Fishing the Bayou
Fishing the Bayou
has always been one of my favorite places to fish. I grew up fishing trout
streams in Colorado and Missouri, so streams are in my blood. In Houston we
don't have streams or creeks, we have Bayous. There are 2 types in Houston, Old
Bayous like Buffalo Bayou and White oak which were here when the area was first
colonized by the native Americans and drainage ditches which were lined with
cement and used to move flood waters out of neighborhoods. Bayous are great
places to find Bass, Bream, Rio Grande Perch, catfish and carp as well as
non-native species like tilapia.
There are many other non-native fish also, I have seen Plecostomus, and
several small fish like mollies and fan tail guppy's.
Alex got his first bass on a spinning rod in the bayou
One of the things
about fishing the bayous is they change after big rains. When the flood waters
come up trash, trees, grocery carts, old tires and other refuse moves down
stream. This is where the fish will hold till the water goes back down to
normal. Erosion also occurs continually as floods happen, changing the direction
of the stream and making the channel wider and in some cases deeper. These
changes make the fishing interesting and gives you the chance of catching a big
fish from that old tire or cart. I caught a 4 pound bass by striping a big fly
over the center of a tire and had the bass come from inside the tire to smash my
fly. I have also jigged a fly down inside an old washer and pulling 6 bream in a
This is Alex, first bass caught single-handed on a fly. Where the bass are as long as your leg.
Houston has many
sewage treatment plants around town and they all drain "clean" water
into the bayous. This stream of warm water year around is why many non-native
species of fish can survive all year long. Also people watering their lawn and
washing their cars add fresh water to the bayou. Because of that I would never
eat anything out of the bayous. Sewage treatment is not perfect and if a big
flood happens raw sewage spills into the bayous. Heavy metals from the street
also ends up flooding the bayou with pollution. Fertilizer and pesticides end up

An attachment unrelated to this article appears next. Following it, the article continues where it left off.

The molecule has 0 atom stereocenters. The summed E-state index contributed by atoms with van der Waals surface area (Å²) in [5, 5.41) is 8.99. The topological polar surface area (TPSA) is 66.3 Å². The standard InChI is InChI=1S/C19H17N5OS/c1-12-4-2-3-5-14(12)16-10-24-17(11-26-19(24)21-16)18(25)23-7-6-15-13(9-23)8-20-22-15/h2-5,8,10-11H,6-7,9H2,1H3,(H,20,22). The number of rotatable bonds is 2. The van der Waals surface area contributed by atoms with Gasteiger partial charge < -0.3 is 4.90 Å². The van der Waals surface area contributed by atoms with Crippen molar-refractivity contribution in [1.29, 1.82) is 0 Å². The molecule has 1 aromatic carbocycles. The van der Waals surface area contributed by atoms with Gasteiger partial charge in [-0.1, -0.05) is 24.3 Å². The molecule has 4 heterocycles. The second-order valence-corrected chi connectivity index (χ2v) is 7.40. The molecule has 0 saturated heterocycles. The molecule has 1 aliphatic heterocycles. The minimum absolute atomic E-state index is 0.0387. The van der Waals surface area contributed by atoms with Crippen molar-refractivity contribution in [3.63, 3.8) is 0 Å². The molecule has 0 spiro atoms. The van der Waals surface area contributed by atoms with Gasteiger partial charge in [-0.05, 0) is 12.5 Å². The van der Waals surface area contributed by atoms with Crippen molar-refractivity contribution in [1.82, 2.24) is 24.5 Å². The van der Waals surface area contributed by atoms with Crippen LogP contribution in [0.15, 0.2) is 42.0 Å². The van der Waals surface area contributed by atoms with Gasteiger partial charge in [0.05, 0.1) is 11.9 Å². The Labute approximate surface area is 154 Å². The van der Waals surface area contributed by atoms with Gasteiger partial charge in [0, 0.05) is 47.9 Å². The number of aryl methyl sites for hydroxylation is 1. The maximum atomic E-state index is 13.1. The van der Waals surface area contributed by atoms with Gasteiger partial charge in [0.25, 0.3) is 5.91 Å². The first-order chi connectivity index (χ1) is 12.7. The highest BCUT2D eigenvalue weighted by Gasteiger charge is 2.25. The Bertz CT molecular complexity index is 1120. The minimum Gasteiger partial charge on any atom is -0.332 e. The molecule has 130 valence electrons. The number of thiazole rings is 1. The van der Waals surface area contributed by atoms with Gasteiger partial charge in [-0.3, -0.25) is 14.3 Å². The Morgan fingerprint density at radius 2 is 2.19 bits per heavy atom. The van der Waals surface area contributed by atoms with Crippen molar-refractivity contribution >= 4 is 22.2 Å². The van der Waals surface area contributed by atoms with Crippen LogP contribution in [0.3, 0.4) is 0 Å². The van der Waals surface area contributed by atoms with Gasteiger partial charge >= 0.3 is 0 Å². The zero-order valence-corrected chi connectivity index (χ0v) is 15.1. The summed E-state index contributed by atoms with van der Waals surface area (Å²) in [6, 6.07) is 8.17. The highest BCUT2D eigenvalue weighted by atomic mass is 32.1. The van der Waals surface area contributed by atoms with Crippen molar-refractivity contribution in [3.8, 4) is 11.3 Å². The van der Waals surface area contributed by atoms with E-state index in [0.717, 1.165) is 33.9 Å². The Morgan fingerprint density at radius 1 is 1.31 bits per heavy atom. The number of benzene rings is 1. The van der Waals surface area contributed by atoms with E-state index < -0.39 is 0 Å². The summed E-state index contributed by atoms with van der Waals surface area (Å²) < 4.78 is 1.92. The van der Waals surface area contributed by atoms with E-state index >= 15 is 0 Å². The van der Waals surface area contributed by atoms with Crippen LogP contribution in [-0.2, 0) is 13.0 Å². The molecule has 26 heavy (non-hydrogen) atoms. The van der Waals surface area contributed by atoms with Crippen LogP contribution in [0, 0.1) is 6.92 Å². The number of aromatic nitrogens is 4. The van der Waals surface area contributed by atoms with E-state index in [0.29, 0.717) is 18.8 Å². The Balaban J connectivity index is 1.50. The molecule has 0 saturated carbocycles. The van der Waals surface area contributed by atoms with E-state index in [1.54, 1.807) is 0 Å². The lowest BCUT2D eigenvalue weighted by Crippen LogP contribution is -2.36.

with the fish when the lawn watering goes on too long.
Sara got a nice bream
The culverts that allow street water and treated water into the bayous are great places to find and catch fish. The flood waters will make a hole in front of these culverts that can be 5 to 7 feet deep in some places. These are deep enough to protect the fish from freezing during the winter and keep the fish cool in the summer. It is also a great place for bass to get a meal of worms, bugs and small fish as they fall into the bayou. Be sure to cast so your fly seems to fall out of the culvert and you will see some action.
Under the bridges is also a great place if there is a hole or channel. It is also the only shade you will find when fishing bayous that are in the outskirts of town. Buffalo bayou has many sections with trees but it is a hard place to use a flyrod.
bayous south of town are also fun to fish. I have seen huge carp come out of a
section of Braes Bayou near the 610 loop. A strange place to catch fish I but
have read web pages of Japanese business men who spent $3,000 each to come
fish for carp in the bayous of Houston. These have steep banks and a channel at
the bottom that always has water in it. The shade of the bridges hold carp and
you must be quiet and stealthy to catch them. I use a yellow bead head nymph or woolly
bugger to get them to bite. One day I hooked some weeds on my back cast and was
not paying attention and let the weeds sink while I looked in my box for a
different fly. A 29 inch carp grazing ate my weeds and fly. It took 20 minutes
to bring him to shore. All I could do was run up and down the bayou till it was
as tired as I was. In the dirt bayous these carp will cruse along undercut banks
looking for a meal. If you cast a foot or so in front of them when they are on
top of it move it a little they might strike and you will have a great tug of
war with a fresh water redfish.
The dark spots are Plecostomus in a 20 foot stretch of bayou near my house. I counted 48 plecos in this shallow water.
The most important thing about fishing the bayous is it can be dangerous. Trash can cause an infection if you get scratched. There are alligators that can bite your leg clean off (said with a crock hunter accent). I was wade fishing in a foot of water at the YMCA at 4 in the morning a few years ago and had a 4 foot gator crawl across my feet. I don't wade there anymore after seeing a 7 footer swim by while fishing one day. They crawl up from the bayou to nest and find food.
But snakes are
the biggest problem. If the grass is tall you can't see your feet and I have
almost stepped on more cotton mouth than I can remember. If you make noise most
snakes will go away from you and will scare you when they drop in the water in
front of you. However I have on more than one occasion been fishing and looked
down to see a large moccasin coiled up a foot or 2 from my leg. I could have
easily been bitten but was not. I have had copperheads strike my boot as I walked
by a stick or log so you must be aware or wear snake boots.
Cottonmouth or water moccasin
Bayous can be a wonderful place to watch wildlife and catch fish if you are careful and prepared. Take bug spray and watch where you put your feet. Most important DON'T EAT THE FISH. Heavy metals build up in your system and other biological pollutants are all over. The last thing I want is flesh eating bacteria from getting a dirty hook in me or fined by a catfish. Have fun, be careful and catch some fish, take some pictures and even pick up some trash. The Bayous will be here for your kids also.